RIDM, Nov. 14: Kids’ author goes far out

A children’s author turned controversial illustrator is profiled in an engaging and thought-provoking biography.

If, like me, one of your favourite children’s books from eons ago was Crictor (1958) — the whimsical story of the boa constrictor who gets adopted by the open-minded, dainty old lady Madame Bodot, and ultimately, by the entire French village she lives in — then, whether you know it or not, you’re already familiar with the work of Tomi Ungerer.

The author and illustrator was born in Strasbourg in 1932. Some of his earliest childhood memories are of the devastating changes to his home life and community that took place after the Nazis occupied France. Injustice and inhumanity would become the overriding theme of much of his later illustration work.

Inspired from a young age by the artwork of The New Yorker magazine, and particularly of Saul Steinberg, Ungerer landed in the States at the tender age of 25 and spent the next 20 years making waves with his award-winning children’s books and later, his controversial anti-Vietnam posters and satiric sado-masochistic erotica.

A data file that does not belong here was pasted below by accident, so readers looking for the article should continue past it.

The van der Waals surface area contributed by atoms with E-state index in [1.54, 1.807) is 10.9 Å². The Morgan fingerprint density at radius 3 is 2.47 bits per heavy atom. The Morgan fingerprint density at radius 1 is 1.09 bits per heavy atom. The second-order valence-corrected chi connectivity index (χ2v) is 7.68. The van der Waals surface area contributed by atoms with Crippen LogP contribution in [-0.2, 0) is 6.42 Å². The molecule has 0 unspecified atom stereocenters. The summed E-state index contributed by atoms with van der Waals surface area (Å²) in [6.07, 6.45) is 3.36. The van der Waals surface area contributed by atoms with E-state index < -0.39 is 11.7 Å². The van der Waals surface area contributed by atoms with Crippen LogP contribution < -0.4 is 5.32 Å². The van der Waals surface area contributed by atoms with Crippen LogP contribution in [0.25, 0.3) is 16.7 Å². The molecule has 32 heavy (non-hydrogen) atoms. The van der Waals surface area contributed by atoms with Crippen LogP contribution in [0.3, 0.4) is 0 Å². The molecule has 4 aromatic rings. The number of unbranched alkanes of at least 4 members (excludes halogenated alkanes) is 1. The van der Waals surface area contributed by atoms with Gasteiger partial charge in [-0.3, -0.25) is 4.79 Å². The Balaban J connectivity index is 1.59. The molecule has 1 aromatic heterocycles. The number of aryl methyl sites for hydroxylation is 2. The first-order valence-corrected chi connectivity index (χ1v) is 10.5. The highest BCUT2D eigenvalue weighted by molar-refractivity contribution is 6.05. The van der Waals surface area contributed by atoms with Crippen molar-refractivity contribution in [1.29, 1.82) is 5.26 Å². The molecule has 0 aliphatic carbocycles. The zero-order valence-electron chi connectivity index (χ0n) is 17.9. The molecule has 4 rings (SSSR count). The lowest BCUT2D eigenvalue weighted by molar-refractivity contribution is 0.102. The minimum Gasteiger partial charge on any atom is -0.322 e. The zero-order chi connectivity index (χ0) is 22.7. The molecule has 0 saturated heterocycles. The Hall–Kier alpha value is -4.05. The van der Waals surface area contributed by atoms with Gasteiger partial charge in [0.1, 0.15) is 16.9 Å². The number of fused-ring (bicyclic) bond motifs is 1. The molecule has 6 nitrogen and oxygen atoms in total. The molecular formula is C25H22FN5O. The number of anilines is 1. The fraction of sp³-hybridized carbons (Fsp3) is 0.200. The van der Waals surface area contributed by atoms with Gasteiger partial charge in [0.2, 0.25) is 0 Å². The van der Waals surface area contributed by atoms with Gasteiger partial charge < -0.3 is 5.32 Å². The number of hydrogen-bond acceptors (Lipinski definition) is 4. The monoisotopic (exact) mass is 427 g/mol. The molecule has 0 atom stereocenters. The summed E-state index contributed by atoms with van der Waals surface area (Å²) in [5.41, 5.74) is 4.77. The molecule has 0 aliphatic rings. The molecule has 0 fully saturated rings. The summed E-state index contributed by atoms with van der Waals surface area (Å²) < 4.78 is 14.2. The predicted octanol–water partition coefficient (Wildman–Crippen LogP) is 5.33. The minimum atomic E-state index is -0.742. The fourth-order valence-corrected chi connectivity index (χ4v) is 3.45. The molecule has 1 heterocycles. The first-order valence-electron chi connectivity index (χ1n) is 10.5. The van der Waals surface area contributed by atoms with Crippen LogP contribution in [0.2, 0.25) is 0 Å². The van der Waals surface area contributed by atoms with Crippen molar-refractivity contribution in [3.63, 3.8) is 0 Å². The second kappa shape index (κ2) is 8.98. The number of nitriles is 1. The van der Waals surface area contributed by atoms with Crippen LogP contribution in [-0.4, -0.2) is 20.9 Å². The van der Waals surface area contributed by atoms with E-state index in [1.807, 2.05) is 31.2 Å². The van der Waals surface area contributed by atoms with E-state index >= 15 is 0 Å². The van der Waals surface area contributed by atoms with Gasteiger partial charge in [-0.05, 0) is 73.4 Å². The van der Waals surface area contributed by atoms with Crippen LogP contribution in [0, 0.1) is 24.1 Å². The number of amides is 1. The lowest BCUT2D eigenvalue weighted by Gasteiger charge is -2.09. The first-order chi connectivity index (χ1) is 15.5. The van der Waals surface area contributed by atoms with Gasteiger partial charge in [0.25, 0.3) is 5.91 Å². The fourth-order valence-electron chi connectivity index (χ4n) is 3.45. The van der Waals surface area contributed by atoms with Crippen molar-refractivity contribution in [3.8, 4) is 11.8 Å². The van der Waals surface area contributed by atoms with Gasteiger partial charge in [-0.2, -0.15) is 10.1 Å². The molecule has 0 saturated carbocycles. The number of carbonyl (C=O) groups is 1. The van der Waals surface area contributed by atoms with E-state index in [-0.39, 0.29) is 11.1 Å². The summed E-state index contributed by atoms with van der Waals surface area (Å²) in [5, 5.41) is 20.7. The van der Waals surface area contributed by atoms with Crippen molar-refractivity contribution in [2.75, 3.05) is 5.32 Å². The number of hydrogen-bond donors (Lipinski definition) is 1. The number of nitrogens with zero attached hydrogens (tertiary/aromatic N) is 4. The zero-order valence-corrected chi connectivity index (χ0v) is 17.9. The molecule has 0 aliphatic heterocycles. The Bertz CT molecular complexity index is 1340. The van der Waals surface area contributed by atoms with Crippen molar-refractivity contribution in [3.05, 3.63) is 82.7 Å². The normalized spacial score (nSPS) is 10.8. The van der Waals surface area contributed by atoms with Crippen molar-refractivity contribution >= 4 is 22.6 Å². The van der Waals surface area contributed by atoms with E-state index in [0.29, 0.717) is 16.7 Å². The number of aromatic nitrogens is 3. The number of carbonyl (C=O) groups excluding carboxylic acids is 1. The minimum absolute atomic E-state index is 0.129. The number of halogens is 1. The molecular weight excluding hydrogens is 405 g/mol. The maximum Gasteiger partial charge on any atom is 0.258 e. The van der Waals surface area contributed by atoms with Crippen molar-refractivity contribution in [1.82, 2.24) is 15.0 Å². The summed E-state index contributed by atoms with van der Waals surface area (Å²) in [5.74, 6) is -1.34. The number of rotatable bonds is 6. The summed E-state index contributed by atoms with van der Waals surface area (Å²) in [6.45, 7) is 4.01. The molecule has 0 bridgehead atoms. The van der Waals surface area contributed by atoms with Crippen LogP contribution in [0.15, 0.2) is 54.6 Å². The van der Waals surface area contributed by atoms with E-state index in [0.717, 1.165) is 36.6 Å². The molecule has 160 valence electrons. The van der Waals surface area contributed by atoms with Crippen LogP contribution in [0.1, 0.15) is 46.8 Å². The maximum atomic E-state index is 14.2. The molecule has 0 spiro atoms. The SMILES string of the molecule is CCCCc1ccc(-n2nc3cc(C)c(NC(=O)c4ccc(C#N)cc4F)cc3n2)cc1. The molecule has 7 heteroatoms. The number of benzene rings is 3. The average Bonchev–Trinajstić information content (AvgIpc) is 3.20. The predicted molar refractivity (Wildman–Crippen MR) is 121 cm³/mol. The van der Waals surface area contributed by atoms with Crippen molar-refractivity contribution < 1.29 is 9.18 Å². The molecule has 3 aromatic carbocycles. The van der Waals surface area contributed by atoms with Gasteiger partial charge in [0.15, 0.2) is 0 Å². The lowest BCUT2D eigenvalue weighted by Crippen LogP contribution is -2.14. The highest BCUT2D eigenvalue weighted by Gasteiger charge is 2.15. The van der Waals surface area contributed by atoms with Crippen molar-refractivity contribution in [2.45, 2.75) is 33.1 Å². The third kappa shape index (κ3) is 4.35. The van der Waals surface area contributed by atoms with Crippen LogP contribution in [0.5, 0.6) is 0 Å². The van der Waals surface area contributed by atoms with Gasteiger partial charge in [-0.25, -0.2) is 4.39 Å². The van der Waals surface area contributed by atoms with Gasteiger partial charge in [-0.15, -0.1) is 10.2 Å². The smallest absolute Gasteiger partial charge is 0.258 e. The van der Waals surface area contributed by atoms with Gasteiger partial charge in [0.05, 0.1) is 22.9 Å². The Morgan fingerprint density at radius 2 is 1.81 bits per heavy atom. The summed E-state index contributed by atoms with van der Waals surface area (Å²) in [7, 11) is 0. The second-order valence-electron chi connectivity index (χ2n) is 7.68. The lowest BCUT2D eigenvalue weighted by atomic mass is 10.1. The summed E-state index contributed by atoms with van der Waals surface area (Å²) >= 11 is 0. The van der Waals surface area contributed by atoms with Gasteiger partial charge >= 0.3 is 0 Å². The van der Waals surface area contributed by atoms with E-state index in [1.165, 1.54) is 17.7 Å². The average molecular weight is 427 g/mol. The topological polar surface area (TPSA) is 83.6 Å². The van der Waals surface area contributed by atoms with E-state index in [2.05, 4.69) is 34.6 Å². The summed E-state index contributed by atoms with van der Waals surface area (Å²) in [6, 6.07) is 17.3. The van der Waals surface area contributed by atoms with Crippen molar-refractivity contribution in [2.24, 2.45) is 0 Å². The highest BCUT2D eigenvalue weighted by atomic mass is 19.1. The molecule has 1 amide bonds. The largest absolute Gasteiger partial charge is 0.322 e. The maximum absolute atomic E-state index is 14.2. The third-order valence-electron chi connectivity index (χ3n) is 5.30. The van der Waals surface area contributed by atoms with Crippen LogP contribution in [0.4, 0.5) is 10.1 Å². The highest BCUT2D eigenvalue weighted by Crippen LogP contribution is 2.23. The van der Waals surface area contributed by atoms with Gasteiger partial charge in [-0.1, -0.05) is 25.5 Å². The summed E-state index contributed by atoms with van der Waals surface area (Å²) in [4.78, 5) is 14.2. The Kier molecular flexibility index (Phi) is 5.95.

Brad Bernstein’s Far Out Isn’t Far Enough: The Tomi Ungerer Story is a rare and richly textured biography that intersperses riveting interview sequences featuring Ungerer himself with animated flourishes, adapted from drawings and sculptures from the artist’s vast collection.

Not one to shy away from controversy, Ungerer is thankfully given free reign by director Bernstein to pontificate on subjects reaching from his abhorrence of racism to the joys of big bottoms. Far from being a dry PBS-inspired “portrait of the artist,” Far Out Isn’t Far Enough is one of the most engaging and thought-provoking biographies of recent memory. ■

Tonight at the Cinémathèque Québécoise (335 de Maisonneuve E.), 5:15PM


Also screening today and recommended by us: The Punk Syndrome, Cinémathèque, 9:15 p.m.

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